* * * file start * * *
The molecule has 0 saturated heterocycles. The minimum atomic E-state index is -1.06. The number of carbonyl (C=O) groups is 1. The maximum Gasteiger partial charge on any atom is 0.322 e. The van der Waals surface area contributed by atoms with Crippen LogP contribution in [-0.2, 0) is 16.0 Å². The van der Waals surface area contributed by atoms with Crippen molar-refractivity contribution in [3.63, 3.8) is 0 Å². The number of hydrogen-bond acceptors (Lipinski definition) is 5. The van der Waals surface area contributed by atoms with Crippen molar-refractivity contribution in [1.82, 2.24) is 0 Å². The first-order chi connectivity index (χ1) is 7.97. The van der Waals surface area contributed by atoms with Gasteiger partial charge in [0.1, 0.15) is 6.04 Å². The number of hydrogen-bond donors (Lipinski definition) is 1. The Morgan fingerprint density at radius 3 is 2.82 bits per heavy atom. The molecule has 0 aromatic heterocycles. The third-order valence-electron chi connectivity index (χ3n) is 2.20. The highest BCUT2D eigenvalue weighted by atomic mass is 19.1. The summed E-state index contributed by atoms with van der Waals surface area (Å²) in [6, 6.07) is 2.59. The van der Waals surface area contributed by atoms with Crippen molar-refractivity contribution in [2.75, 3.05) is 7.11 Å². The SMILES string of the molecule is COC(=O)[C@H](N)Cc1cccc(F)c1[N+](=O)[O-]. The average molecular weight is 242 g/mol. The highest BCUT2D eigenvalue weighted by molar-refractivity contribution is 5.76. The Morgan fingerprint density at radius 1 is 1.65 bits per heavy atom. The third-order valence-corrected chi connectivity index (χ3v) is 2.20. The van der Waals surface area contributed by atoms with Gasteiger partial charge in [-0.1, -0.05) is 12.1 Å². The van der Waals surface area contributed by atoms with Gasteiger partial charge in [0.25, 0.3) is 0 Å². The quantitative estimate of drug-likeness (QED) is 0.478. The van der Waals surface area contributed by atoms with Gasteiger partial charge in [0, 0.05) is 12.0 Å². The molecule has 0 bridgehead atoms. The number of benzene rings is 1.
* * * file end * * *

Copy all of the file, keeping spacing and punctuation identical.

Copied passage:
The molecule has 0 saturated heterocycles. The minimum atomic E-state index is -1.06. The number of carbonyl (C=O) groups is 1. The maximum Gasteiger partial charge on any atom is 0.322 e. The van der Waals surface area contributed by atoms with Crippen LogP contribution in [-0.2, 0) is 16.0 Å². The van der Waals surface area contributed by atoms with Crippen molar-refractivity contribution in [3.63, 3.8) is 0 Å². The number of hydrogen-bond acceptors (Lipinski definition) is 5. The van der Waals surface area contributed by atoms with Crippen molar-refractivity contribution in [1.82, 2.24) is 0 Å². The first-order chi connectivity index (χ1) is 7.97. The van der Waals surface area contributed by atoms with Gasteiger partial charge in [0.1, 0.15) is 6.04 Å². The number of hydrogen-bond donors (Lipinski definition) is 1. The Morgan fingerprint density at radius 3 is 2.82 bits per heavy atom. The molecule has 0 aromatic heterocycles. The third-order valence-electron chi connectivity index (χ3n) is 2.20. The highest BCUT2D eigenvalue weighted by atomic mass is 19.1. The summed E-state index contributed by atoms with van der Waals surface area (Å²) in [6, 6.07) is 2.59. The van der Waals surface area contributed by atoms with Crippen molar-refractivity contribution in [2.75, 3.05) is 7.11 Å². The SMILES string of the molecule is COC(=O)[C@H](N)Cc1cccc(F)c1[N+](=O)[O-]. The average molecular weight is 242 g/mol. The highest BCUT2D eigenvalue weighted by molar-refractivity contribution is 5.76. The Morgan fingerprint density at radius 1 is 1.65 bits per heavy atom. The third-order valence-corrected chi connectivity index (χ3v) is 2.20. The van der Waals surface area contributed by atoms with Gasteiger partial charge in [-0.1, -0.05) is 12.1 Å². The van der Waals surface area contributed by atoms with Gasteiger partial charge in [0.25, 0.3) is 0 Å². The quantitative estimate of drug-likeness (QED) is 0.478. The van der Waals surface area contributed by atoms with Gasteiger partial charge in [0, 0.05) is 12.0 Å². The molecule has 0 bridgehead atoms. The number of benzene rings is 1.